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August 2008 Quick Hits - News, Trends & Analysis

 
Green Initiatives Moving up the CIO Agenda in 2009
Corporations, employees, shareholders and suppliers are seeing the green element of IT moving up the agenda in 2009. Normally when we think green we think about downsizing, driving a smaller car that is more fuel efficient, using less energy by switching off computers, and generally being more conscious about our waste. But it doesn't have to be a compromise to go green for IT - in fact, it can improve the bottom line of a business. CIO's are now getting pressure from the CEO, the media, rising energy prices, employees, competitors to reduce their IT carbon footprint. I recently read that Dell was saving $1.8MM per annum, and has reduced their annual carbon footprint by 11,000 tons by asking its employees to put their desktops in sleep mode when leaving work. CIO's should follow this example, and add policies to encourage or enforce carbon reduction with respect to the use of printers, office hardware, cooling methods. There are real savings to be won, and these should be recognised at the individual and functional level.  
   
Why do IT service & Project Management Frameworks Often Enjoy Limited Success?
Over the past two decades we have seen frameworks like ITIL and Prince 2 grow tremendously - and for good reason, as they can help organisations develop a process driven mindset geared towards improving services across the IT landscape. As with any theory or proposed standard frameworks, one must always tailor, adopt, and change for different organisations. Not every organisation fits the same model, and I have seen many cases where companies implement a wholesale framework only to find out 18 months later that it simply doesn't match their structure. With Prince 2 and Six Sigma methodologies, there is a fine line between improving efficiency and creating too much bureaucracy. In my past experience, I've seen both quality & PMO frameworks taken to the extreme, causing delays, overhead and ultimately negative business value. People implementing and driving initiatives across a company that focuses on a PMI framework should measure success by the number of certifications attained. Rather, programme leaders should ensure that employees are measured on and rewarded by improving processes that deliver sustainable business impact.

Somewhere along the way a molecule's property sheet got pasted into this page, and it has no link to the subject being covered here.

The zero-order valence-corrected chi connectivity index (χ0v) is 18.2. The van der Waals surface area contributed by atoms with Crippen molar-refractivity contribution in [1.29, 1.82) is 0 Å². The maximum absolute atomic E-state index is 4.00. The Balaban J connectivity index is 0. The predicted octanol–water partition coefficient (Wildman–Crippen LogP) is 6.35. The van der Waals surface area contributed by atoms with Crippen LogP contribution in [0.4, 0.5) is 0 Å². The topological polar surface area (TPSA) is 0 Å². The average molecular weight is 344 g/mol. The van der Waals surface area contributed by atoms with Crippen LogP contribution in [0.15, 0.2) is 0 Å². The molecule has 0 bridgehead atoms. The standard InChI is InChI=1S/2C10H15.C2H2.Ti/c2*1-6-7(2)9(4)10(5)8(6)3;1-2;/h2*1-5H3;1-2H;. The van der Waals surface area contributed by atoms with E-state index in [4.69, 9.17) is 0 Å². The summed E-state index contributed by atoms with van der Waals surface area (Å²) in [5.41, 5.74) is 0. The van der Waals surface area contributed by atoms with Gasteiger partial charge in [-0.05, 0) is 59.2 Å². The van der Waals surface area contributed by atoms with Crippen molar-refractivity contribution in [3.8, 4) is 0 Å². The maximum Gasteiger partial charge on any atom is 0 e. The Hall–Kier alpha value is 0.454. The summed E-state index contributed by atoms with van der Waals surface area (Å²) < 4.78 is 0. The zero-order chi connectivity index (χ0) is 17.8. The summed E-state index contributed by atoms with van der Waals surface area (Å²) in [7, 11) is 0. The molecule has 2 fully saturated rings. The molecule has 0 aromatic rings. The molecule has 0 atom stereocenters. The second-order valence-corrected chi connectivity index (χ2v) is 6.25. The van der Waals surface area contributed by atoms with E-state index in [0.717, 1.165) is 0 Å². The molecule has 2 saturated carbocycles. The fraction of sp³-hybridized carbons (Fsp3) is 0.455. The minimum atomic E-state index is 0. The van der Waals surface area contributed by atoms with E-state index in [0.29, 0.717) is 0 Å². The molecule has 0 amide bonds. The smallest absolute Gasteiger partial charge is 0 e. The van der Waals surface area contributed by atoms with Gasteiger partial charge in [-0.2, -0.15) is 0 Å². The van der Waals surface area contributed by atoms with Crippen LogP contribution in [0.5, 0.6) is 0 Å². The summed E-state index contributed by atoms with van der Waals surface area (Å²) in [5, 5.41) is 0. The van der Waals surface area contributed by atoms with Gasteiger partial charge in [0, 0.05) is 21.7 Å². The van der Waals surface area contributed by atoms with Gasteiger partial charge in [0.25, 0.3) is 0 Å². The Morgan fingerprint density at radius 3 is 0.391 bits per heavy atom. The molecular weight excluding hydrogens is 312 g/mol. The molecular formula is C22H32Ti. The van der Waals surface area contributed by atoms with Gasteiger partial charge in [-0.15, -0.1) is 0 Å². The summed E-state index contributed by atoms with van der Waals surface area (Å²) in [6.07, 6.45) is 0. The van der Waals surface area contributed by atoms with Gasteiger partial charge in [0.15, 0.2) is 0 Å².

Will Offshoring Grow During the Credit Crunch?
The IT sector is being directly impacted as organisations are feeling the global economy downturn. We have read stories that IT contractors are not having their contracts renewed as companies try to meet dwindling budgets. But the gathering downturn also comes with numerous opportunities. Companies that haven't yet considered offshoring still have an enormous lever at their disposal to control costs - and we believe that offshoring will see continued growth in 2009, largely fuelled by "new" or "nearly new" customers. This seems the obvious answer for a company that wants to reduce the cost of transactional processing and capitalise on the labour arbitrage. Its simple math... an IT architect contracting in the UK will earn anywhere between £700-1000K per day whereas a resource with similar experience & technical background in India can be sourced at £150 per day with a tier 1 or 2 vendor. Companies that are agile and are willing to embrace change can survive (and benefit) from offshoring. 

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